The movie’s primary flaw is that it can’t decide whether it wants to be a slightly dark sci-fi kid’s movie or a gory terror flick. Reportedly, that’s the result of a conflict between Craven, who wanted to make a lighter PG-rated film, and the studio, eager to capitalize on the recent success of Nightmare on Elm Street.

Despite the confusion, Craven’s wit and dark humor shine through. The gore — including the film’s money shot: a beheading by basketball — is too campy to take seriously, and the director drops in some clever nods to reward attentive viewers. Look for the scene where one of Samantha’s victims dies as her television plays The Bad Seed, a movie about a little girl with a taste for homicide.

Is Deadly Friend a Craven masterpiece? Not by a long shot, but it’s a fun, largely forgotten slice of ’80s horror that (mostly) works despite the changes the studio forced on its creator.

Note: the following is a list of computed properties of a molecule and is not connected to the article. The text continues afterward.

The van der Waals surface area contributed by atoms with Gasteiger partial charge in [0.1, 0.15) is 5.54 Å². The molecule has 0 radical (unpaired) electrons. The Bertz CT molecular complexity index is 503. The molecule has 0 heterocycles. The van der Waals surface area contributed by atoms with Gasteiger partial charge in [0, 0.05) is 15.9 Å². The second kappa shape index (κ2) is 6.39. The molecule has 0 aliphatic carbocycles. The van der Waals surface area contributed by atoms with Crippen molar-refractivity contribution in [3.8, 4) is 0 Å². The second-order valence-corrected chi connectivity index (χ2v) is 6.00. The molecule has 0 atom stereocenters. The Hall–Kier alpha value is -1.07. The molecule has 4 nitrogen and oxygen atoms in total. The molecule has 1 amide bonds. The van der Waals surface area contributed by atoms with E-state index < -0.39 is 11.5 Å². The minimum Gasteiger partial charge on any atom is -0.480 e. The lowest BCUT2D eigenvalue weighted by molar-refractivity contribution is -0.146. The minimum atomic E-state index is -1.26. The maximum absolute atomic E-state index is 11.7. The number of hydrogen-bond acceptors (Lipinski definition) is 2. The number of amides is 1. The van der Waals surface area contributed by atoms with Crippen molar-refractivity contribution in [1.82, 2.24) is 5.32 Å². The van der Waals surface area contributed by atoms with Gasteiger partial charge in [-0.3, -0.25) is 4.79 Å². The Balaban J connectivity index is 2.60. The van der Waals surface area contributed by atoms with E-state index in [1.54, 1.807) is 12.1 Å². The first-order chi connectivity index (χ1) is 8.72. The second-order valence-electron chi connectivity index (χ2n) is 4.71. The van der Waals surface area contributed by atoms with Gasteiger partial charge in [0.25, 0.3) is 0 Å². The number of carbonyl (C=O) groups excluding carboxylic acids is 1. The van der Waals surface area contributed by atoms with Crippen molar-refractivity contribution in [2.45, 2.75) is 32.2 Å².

It’s also the inspiration for this week’s cocktail, the Deadly Friend.

This drink is a spin on the similarly named Old Pal, a classic cocktail of rye, dry vermouth and the bitter, deep red Italian digestif Campari. I substituted another bitter Italian aperitif, Cynar, which is less sweet and hits a different array of aromatic notes. Watching Deadly Friend may leave you wanting something that feels less like kid’s stuff, and this cocktail’s bitter, savory qualities definitely satisfy adult tastes.


1 oz. rye whiskey
1 oz. dry vermouth
1 oz. Cynar

Stir all three ingredients in an ice-filled glass until thoroughly chilled and pour into a cocktail or coupe glass. Optionally, serve garnished with a sliver of orange peel.